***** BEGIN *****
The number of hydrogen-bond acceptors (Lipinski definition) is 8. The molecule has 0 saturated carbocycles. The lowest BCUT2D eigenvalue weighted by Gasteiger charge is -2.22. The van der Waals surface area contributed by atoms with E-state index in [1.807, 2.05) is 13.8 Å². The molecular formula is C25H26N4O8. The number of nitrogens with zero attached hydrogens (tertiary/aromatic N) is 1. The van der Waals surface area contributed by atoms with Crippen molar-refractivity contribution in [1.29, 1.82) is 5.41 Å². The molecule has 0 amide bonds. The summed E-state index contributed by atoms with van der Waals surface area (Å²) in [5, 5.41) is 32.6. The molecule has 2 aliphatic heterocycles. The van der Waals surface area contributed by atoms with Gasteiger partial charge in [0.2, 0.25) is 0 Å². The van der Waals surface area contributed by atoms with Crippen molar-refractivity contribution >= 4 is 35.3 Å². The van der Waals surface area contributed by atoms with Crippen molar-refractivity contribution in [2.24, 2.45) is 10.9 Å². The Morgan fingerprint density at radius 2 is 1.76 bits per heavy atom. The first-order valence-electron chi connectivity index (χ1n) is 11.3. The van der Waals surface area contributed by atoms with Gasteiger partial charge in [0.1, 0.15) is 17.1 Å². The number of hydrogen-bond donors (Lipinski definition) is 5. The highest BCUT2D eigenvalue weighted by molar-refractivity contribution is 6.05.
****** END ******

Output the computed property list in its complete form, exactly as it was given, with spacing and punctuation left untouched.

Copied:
The number of hydrogen-bond acceptors (Lipinski definition) is 8. The molecule has 0 saturated carbocycles. The lowest BCUT2D eigenvalue weighted by Gasteiger charge is -2.22. The van der Waals surface area contributed by atoms with E-state index in [1.807, 2.05) is 13.8 Å². The molecular formula is C25H26N4O8. The number of nitrogens with zero attached hydrogens (tertiary/aromatic N) is 1. The van der Waals surface area contributed by atoms with Crippen molar-refractivity contribution in [1.29, 1.82) is 5.41 Å². The molecule has 0 amide bonds. The summed E-state index contributed by atoms with van der Waals surface area (Å²) in [5, 5.41) is 32.6. The molecule has 2 aliphatic heterocycles. The van der Waals surface area contributed by atoms with Gasteiger partial charge in [0.2, 0.25) is 0 Å². The van der Waals surface area contributed by atoms with Crippen molar-refractivity contribution >= 4 is 35.3 Å². The van der Waals surface area contributed by atoms with Crippen molar-refractivity contribution in [2.24, 2.45) is 10.9 Å². The Morgan fingerprint density at radius 2 is 1.76 bits per heavy atom. The first-order valence-electron chi connectivity index (χ1n) is 11.3. The van der Waals surface area contributed by atoms with Gasteiger partial charge in [0.1, 0.15) is 17.1 Å². The number of hydrogen-bond donors (Lipinski definition) is 5. The highest BCUT2D eigenvalue weighted by molar-refractivity contribution is 6.05.